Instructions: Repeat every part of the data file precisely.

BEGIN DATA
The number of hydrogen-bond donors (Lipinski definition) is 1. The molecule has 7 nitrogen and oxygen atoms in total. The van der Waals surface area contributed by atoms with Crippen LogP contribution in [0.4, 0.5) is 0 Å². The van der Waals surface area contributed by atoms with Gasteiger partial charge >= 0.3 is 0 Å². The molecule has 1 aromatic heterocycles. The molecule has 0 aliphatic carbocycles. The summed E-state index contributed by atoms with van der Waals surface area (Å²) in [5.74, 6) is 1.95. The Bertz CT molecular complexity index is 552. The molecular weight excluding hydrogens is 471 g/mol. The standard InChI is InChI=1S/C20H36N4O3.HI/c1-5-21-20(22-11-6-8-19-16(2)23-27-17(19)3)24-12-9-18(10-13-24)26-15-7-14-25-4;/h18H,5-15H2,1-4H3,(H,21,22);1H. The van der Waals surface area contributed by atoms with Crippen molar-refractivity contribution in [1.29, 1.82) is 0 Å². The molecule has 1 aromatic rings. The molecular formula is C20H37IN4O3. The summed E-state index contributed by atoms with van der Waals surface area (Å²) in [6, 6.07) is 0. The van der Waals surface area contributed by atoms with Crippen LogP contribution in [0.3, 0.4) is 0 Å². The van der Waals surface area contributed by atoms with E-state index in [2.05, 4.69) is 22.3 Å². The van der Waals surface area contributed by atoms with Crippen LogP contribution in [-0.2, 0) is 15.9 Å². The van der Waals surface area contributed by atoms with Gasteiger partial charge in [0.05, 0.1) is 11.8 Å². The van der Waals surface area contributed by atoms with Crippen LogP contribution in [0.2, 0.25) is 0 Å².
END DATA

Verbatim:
The number of hydrogen-bond donors (Lipinski definition) is 1. The molecule has 7 nitrogen and oxygen atoms in total. The van der Waals surface area contributed by atoms with Crippen LogP contribution in [0.4, 0.5) is 0 Å². The van der Waals surface area contributed by atoms with Gasteiger partial charge >= 0.3 is 0 Å². The molecule has 1 aromatic heterocycles. The molecule has 0 aliphatic carbocycles. The summed E-state index contributed by atoms with van der Waals surface area (Å²) in [5.74, 6) is 1.95. The Bertz CT molecular complexity index is 552. The molecular weight excluding hydrogens is 471 g/mol. The standard InChI is InChI=1S/C20H36N4O3.HI/c1-5-21-20(22-11-6-8-19-16(2)23-27-17(19)3)24-12-9-18(10-13-24)26-15-7-14-25-4;/h18H,5-15H2,1-4H3,(H,21,22);1H. The van der Waals surface area contributed by atoms with Crippen molar-refractivity contribution in [1.29, 1.82) is 0 Å². The molecule has 1 aromatic rings. The molecular formula is C20H37IN4O3. The summed E-state index contributed by atoms with van der Waals surface area (Å²) in [6, 6.07) is 0. The van der Waals surface area contributed by atoms with Crippen LogP contribution in [0.3, 0.4) is 0 Å². The van der Waals surface area contributed by atoms with E-state index in [2.05, 4.69) is 22.3 Å². The van der Waals surface area contributed by atoms with Crippen LogP contribution in [-0.2, 0) is 15.9 Å². The van der Waals surface area contributed by atoms with Gasteiger partial charge in [0.05, 0.1) is 11.8 Å². The van der Waals surface area contributed by atoms with Crippen LogP contribution in [0.2, 0.25) is 0 Å².